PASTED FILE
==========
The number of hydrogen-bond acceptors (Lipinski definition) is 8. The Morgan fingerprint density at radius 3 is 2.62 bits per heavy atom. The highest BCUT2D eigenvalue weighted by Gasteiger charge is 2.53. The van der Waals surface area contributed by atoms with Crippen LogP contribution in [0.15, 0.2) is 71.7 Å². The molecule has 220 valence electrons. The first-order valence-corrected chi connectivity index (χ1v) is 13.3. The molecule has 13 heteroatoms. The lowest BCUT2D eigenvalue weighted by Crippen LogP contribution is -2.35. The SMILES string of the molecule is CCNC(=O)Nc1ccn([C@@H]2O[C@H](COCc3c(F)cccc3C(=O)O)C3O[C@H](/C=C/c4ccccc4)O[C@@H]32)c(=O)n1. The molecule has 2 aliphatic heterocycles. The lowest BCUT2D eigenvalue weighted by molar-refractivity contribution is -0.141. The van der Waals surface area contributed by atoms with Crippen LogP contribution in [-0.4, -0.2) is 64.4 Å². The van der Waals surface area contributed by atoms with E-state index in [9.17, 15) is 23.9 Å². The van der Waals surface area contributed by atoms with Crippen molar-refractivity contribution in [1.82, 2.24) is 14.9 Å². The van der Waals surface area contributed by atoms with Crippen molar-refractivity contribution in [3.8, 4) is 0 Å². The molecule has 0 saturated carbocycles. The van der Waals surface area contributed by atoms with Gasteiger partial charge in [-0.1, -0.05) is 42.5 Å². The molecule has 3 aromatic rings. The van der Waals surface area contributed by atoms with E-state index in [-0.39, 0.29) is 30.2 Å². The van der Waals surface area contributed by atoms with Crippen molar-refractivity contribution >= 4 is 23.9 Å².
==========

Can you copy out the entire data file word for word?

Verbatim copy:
The number of hydrogen-bond acceptors (Lipinski definition) is 8. The Morgan fingerprint density at radius 3 is 2.62 bits per heavy atom. The highest BCUT2D eigenvalue weighted by Gasteiger charge is 2.53. The van der Waals surface area contributed by atoms with Crippen LogP contribution in [0.15, 0.2) is 71.7 Å². The molecule has 220 valence electrons. The first-order valence-corrected chi connectivity index (χ1v) is 13.3. The molecule has 13 heteroatoms. The lowest BCUT2D eigenvalue weighted by Crippen LogP contribution is -2.35. The SMILES string of the molecule is CCNC(=O)Nc1ccn([C@@H]2O[C@H](COCc3c(F)cccc3C(=O)O)C3O[C@H](/C=C/c4ccccc4)O[C@@H]32)c(=O)n1. The molecule has 2 aliphatic heterocycles. The lowest BCUT2D eigenvalue weighted by molar-refractivity contribution is -0.141. The van der Waals surface area contributed by atoms with Crippen LogP contribution in [-0.4, -0.2) is 64.4 Å². The van der Waals surface area contributed by atoms with E-state index in [9.17, 15) is 23.9 Å². The van der Waals surface area contributed by atoms with Crippen molar-refractivity contribution in [1.82, 2.24) is 14.9 Å². The van der Waals surface area contributed by atoms with Crippen molar-refractivity contribution in [3.8, 4) is 0 Å². The molecule has 0 saturated carbocycles. The van der Waals surface area contributed by atoms with Gasteiger partial charge in [-0.1, -0.05) is 42.5 Å². The molecule has 3 aromatic rings. The van der Waals surface area contributed by atoms with E-state index in [-0.39, 0.29) is 30.2 Å². The van der Waals surface area contributed by atoms with Crippen molar-refractivity contribution >= 4 is 23.9 Å².